My relationship with the Lord has matured and I do more listening than talking in my quiet time. There is a reason I call it “quiet time”, it reminds me of the proper position I need to be in. The example the Lord showed us during His years of his ministry, reflect how important it is to withdraw to a quiet place and pray. I imagine He listened more than he talked. How about you?

Monday, May 02, 2011

The Jacob Story
Then the man said, "Your name will no longer be Jacob, but Israel, because you have struggled with God and with men and have overcome." Genesis 32:28

When I story the Bible in summary, I follow a basic outline of the history of the Bible, but with each group I tell it to, I discovered the LORD will emphasize specific stories and make me tell more about a certain character. I don't plan it. I simply pray the LORD speaks.

In the last month, God has graciously allowed me to story the Bible summary at Lakeside Hospital, Parkview Baptist Church and Tinker Air Force Base in Oklahoma. I choose to story the summary of the Bible because I cannot make any assumptions that everyone knows the story. In fact, theologians say that we are to the third and fourth generation of Biblical illiteracy in America.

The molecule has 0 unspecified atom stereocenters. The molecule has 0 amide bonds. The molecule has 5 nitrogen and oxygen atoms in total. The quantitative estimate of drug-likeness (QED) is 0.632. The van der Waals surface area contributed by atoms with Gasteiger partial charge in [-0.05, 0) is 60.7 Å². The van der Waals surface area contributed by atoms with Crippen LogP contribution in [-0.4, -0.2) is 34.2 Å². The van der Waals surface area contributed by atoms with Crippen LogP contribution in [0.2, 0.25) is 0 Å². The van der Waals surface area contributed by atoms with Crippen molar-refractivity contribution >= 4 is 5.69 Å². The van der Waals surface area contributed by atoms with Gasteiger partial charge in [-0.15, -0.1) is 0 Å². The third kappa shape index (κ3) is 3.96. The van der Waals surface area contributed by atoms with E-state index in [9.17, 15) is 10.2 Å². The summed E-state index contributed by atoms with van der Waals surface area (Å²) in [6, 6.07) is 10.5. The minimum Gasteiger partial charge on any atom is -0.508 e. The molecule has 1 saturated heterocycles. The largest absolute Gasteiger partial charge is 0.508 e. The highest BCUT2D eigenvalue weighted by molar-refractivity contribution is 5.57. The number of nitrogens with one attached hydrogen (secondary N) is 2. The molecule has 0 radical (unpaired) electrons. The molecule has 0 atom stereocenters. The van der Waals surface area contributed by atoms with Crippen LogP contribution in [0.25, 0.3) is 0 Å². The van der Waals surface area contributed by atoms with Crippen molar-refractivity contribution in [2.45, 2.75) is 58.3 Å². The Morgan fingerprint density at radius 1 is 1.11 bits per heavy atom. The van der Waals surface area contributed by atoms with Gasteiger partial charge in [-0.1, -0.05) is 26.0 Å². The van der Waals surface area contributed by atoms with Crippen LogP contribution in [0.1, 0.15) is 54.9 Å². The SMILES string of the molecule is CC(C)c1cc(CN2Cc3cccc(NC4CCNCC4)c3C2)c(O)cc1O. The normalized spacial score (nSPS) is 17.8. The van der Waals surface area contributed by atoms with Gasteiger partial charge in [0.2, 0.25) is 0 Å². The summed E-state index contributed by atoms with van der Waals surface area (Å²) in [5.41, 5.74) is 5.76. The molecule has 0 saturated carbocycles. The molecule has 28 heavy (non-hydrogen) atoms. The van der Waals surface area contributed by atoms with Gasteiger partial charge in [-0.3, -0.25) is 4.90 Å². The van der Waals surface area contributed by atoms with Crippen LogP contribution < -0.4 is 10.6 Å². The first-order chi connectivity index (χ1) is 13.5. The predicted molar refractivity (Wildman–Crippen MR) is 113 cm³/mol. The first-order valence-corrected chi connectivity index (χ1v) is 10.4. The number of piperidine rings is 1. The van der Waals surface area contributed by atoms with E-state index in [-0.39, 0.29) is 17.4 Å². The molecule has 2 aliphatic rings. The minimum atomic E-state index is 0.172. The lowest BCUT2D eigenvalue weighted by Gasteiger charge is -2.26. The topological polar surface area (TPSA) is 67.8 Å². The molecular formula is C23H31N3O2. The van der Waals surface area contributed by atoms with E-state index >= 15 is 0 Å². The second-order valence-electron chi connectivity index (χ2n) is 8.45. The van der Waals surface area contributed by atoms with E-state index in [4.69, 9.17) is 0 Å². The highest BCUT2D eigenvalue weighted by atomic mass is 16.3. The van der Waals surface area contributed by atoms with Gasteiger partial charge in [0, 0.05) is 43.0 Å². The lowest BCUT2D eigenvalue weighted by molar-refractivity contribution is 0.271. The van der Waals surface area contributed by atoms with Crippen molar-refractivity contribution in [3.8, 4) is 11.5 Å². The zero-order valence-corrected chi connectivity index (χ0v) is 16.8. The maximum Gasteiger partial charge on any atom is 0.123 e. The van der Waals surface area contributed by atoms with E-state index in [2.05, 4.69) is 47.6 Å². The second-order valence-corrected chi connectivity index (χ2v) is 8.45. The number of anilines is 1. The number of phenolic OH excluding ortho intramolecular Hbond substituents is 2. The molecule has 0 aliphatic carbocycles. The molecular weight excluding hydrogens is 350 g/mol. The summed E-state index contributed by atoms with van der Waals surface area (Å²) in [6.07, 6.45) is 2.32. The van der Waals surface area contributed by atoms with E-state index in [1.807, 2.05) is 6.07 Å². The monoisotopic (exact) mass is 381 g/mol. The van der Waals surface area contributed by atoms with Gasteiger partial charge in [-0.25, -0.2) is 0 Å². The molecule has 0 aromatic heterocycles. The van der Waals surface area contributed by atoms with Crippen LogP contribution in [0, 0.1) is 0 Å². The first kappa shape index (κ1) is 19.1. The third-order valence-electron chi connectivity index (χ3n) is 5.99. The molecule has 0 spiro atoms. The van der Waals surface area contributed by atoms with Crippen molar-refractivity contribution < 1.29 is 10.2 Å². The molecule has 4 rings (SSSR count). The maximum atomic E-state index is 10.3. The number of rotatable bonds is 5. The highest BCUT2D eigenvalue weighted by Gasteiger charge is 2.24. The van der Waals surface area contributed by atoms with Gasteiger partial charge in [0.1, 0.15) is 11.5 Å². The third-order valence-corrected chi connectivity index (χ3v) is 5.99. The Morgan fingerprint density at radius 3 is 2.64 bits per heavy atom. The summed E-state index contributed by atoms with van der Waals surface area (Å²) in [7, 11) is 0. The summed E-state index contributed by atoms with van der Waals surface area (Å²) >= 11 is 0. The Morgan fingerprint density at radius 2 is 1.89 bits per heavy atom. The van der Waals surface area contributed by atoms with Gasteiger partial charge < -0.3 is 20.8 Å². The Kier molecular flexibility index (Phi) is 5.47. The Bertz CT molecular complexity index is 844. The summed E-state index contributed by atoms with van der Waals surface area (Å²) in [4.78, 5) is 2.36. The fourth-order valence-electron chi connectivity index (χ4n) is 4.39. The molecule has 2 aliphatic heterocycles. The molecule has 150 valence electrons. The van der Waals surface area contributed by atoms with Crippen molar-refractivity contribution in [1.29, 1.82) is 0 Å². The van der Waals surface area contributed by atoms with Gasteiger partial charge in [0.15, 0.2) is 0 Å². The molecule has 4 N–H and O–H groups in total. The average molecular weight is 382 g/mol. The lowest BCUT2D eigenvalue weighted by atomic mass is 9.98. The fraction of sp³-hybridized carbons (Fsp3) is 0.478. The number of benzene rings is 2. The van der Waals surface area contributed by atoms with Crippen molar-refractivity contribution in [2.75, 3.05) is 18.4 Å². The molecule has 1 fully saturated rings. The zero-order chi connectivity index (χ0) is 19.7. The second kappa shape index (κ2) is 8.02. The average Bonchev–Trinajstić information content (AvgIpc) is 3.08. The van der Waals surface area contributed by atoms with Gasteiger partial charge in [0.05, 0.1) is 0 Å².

The amazing truth about telling a story is that a story has the ability to connect with the soul at a deeper level without pointing a finger or singling out an individual. As I storied at Tinker Air Force Base, an emphasizes on Jacob happened. As a group of us sat around enjoying the late night quiet at the retreat, one of the ladies asked me, "Tara, do you typically emphasize Jacob so much?" I said, "No, I usually just say that he is known as the one who overcame with God and man. Why do you ask?" She explained that she struggled with miscarriages and at first she did not name her babies, but as she matured in Christ she felt led to name her baby despite the fears. The LORD impressed upon her heart to name him Jacob and she felt that God revealed to her that Jacob would lead thousands to Him. Then another mom said, "As ya'll know, I have three kids, but I had four. One of my twins died at six weeks, his name was Jacob." Then another mom said, "I so want a child, but God has not yet given us children, yet He gave me the name Jacob for our son."